I have clearly shown in my constructive that that by assuming self-ownership, we can logically reach the conclusion that rights exist as intrinsic human characteristics. Con tries to form an argument against self-ownership by pointing this conclusion out and calling it false on the basis that "rights are not metaphysical entities"; however, this is nothing more than a bare assertion-- where is the support for that claim? If only one human being were to exist, there is no reason for us to believe that he wouldn't still possess all his rights; those rights may lose their relevance, since there is no chance of them being purposefully violated by an external entity (i.e. passive subject), but this does *not* entail the non-existence of those rights.

3. Personal Autonomy vs. Self-Ownership

Con misses the point of my rebuttal, mistakenly claiming that I have not fulfilled my burden of proof and declining to say anything further on the subject. But I did, indeed, fulfill my burden of proof by showing that the very definition of personal autonomy *assumes* self-ownership by its inclusion of possessive pronouns; we cannot possess personal autonomy/free will (i.e. the ability to make choices and act of our own volition) without first having exclusive control and ownership over our own person. That, alone, serves as sufficient basis for us to believe that the two go hand in hand. Thus, Con did have the burden of proof to differentiate between the two, and he failed to meet it. And, in accordance with the debate rules, it is now too late for Con to do so, as I would not get a chance to respond.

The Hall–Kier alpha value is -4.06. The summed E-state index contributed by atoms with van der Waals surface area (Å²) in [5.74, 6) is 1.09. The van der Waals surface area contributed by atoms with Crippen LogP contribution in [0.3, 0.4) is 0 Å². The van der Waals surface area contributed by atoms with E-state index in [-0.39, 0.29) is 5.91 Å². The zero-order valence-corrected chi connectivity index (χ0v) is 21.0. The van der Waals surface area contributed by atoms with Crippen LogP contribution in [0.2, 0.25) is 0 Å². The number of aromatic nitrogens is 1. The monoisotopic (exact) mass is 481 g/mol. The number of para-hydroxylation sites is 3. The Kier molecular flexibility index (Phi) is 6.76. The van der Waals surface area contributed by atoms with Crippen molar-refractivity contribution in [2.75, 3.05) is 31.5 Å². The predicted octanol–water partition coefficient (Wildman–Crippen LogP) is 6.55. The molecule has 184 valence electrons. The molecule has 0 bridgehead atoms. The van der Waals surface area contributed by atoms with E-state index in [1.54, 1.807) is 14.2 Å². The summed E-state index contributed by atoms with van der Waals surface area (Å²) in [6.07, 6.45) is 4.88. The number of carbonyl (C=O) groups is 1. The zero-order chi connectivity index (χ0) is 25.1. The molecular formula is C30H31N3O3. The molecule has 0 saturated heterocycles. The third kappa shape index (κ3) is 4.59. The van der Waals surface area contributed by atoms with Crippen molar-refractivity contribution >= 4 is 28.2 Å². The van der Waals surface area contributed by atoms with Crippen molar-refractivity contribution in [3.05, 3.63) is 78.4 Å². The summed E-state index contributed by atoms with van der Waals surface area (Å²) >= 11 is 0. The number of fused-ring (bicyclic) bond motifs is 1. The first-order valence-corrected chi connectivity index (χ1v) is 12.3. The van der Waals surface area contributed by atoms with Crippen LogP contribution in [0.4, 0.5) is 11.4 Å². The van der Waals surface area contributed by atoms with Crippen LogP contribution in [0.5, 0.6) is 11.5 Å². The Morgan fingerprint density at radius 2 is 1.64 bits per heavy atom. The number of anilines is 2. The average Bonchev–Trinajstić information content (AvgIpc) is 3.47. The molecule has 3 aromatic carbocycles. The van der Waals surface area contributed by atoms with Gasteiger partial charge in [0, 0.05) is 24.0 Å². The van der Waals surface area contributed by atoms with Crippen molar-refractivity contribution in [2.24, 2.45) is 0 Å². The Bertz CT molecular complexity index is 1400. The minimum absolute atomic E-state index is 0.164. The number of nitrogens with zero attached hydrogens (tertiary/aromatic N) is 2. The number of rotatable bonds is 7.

Instead of fulfilling his BOP, Con simply confirms his concession that personal autonomy exists, and by extension, his concession that self-ownership exists.

4. Circular Reasoning

Reading over Con's rebuttal, it becomes clear that we must distinguish between 'self-ownership' and 'property rights', two similar terms which Con conflates in order to make his semantics-based case regarding my supposed circular reasoning more convincing. Whereas property rights refer specifically to the the products of our labor, self-ownership / personal autonomy is a meta-ethical truth justified by the fact that it is necessary for humans to have any sort of moral significance (just like how the uncaused ultimate first cause's existence is justified by it being necessary for the universe to have any sort of starting point). Property rights are not at all used to justify self-ownership-- they are solely the *implications* of self-ownership; the justification for self-ownership is completely independent of property rights regardless of the similarities between the two. Thus, the essential Y >> X component of circular reasoning fallacy is missing, and Con's objection fails.

~ An Alternative ~